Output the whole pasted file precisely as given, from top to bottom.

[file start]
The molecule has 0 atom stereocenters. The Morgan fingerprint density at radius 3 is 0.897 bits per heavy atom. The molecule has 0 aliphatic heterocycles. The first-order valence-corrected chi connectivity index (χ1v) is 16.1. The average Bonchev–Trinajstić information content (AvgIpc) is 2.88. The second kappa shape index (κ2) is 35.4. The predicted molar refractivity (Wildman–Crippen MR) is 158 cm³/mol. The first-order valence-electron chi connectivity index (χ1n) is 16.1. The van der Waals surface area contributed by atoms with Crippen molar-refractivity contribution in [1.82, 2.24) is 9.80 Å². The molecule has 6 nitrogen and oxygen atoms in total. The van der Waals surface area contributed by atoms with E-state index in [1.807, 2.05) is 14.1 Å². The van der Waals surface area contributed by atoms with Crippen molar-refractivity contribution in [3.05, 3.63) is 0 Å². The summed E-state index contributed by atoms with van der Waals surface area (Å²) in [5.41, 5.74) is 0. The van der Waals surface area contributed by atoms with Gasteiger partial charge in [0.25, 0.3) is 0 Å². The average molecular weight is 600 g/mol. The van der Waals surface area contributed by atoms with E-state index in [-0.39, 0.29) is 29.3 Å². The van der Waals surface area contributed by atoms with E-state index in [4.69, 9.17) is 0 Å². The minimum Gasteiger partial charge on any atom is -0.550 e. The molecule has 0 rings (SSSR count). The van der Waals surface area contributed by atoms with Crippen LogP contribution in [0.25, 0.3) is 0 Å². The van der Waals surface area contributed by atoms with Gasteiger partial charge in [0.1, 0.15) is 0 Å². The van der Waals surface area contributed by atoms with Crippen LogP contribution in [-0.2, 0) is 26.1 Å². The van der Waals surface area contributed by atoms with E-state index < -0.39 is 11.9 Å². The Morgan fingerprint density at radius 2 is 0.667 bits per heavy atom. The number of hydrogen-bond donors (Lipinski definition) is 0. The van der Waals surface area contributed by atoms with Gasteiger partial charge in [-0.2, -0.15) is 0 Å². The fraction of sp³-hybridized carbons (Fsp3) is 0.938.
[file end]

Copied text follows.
The molecule has 0 atom stereocenters. The Morgan fingerprint density at radius 3 is 0.897 bits per heavy atom. The molecule has 0 aliphatic heterocycles. The first-order valence-corrected chi connectivity index (χ1v) is 16.1. The average Bonchev–Trinajstić information content (AvgIpc) is 2.88. The second kappa shape index (κ2) is 35.4. The predicted molar refractivity (Wildman–Crippen MR) is 158 cm³/mol. The first-order valence-electron chi connectivity index (χ1n) is 16.1. The van der Waals surface area contributed by atoms with Crippen molar-refractivity contribution in [1.82, 2.24) is 9.80 Å². The molecule has 6 nitrogen and oxygen atoms in total. The van der Waals surface area contributed by atoms with E-state index in [1.807, 2.05) is 14.1 Å². The van der Waals surface area contributed by atoms with Crippen molar-refractivity contribution in [3.05, 3.63) is 0 Å². The summed E-state index contributed by atoms with van der Waals surface area (Å²) in [5.41, 5.74) is 0. The van der Waals surface area contributed by atoms with Gasteiger partial charge in [0.25, 0.3) is 0 Å². The average molecular weight is 600 g/mol. The van der Waals surface area contributed by atoms with E-state index in [-0.39, 0.29) is 29.3 Å². The van der Waals surface area contributed by atoms with E-state index in [4.69, 9.17) is 0 Å². The minimum Gasteiger partial charge on any atom is -0.550 e. The molecule has 0 rings (SSSR count). The van der Waals surface area contributed by atoms with Crippen LogP contribution in [0.25, 0.3) is 0 Å². The van der Waals surface area contributed by atoms with Gasteiger partial charge in [0.1, 0.15) is 0 Å². The van der Waals surface area contributed by atoms with Crippen LogP contribution in [-0.2, 0) is 26.1 Å². The van der Waals surface area contributed by atoms with E-state index < -0.39 is 11.9 Å². The Morgan fingerprint density at radius 2 is 0.667 bits per heavy atom. The number of hydrogen-bond donors (Lipinski definition) is 0. The van der Waals surface area contributed by atoms with Gasteiger partial charge in [-0.2, -0.15) is 0 Å². The fraction of sp³-hybridized carbons (Fsp3) is 0.938.